The Environmental Protection Agency needs to examine wastewater discharges from meat and poultry plants to determine whether it should impose new requirements on them, environmental groups said Tuesday.

In a letter announcing their intent to sue the agency, Food & Water Watch and five other groups said EPA has violated the Clean Water Act by not conducting annual reviews “since at least 2016” of effluent and pretreatment guidelines for the Meat and Poultry Products Industry category.

“More than 8 billion chickens, 100 million hogs, and 30 million beef cattle are processed each year in more than 5,000 slaughterhouses across the country,” the groups said in a news release. “An estimated 4,700 of these are currently allowed to discharge processed wastewater directly into waterways or to publicly owned treatment plants.”

A report last year from the Environmental Integrity Project, which is representing the groups, found that meat and poultry plants frequently exceeded their discharge permit limits. In their notice of intent to sue (NOITS), the groups said “small facilities” — which were exempted from guidelines updated in 2004 — are still subject to discharge limits issued more than 40 years ago.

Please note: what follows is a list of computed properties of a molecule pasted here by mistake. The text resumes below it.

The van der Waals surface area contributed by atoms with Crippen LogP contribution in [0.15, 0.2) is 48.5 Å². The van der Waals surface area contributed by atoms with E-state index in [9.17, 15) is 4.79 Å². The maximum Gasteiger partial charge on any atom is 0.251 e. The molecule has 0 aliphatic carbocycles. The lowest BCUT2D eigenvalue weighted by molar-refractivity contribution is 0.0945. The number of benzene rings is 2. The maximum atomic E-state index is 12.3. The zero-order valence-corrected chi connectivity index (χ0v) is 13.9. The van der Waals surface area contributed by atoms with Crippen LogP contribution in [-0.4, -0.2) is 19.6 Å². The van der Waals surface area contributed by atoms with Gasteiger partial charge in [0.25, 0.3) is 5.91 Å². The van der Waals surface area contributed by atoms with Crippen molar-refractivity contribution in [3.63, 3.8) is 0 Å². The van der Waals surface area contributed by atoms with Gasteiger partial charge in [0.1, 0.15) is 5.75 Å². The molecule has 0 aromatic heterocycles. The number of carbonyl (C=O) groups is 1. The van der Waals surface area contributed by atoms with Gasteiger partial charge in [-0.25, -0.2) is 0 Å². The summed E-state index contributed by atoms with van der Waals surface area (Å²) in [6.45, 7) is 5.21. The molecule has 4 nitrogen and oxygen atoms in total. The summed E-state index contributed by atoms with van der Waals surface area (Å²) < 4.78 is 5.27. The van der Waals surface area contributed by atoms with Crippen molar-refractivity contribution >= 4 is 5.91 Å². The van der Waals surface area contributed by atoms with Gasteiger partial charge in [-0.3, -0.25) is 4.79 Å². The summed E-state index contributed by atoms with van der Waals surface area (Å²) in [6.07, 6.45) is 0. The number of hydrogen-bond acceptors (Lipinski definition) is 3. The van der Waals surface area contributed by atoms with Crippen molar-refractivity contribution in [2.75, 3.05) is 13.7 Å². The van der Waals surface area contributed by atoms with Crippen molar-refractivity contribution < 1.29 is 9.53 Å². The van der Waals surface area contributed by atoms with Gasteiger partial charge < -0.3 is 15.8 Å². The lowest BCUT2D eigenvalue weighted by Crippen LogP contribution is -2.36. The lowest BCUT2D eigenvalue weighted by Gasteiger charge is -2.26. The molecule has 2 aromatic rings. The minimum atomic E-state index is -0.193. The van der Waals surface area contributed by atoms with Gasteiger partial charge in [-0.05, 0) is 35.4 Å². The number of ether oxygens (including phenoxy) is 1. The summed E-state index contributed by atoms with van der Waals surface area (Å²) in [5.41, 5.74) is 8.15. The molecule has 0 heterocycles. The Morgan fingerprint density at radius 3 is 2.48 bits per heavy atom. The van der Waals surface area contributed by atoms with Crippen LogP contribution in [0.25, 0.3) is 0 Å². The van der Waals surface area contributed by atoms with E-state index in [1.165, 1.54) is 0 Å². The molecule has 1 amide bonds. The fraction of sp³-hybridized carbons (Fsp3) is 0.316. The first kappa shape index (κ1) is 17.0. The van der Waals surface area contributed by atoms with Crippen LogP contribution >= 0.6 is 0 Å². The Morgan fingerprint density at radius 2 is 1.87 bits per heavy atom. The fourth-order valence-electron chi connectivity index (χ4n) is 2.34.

Those facilities represent about 38% of all the facilities in the Meat and Poultry Products category.

Responding to the NOITS, the North American Meat Institute said, “Wastewater management is a constant focus in the industry and companies are always evaluating ways to limit their impact as much as possible regardless of EPA oversight. … Many have had great success, and the industry regularly works together through education and awards programs to share best practices for effective wastewater management.” NAMI represents turkey, pork, beef, lamb and veal packer processors.

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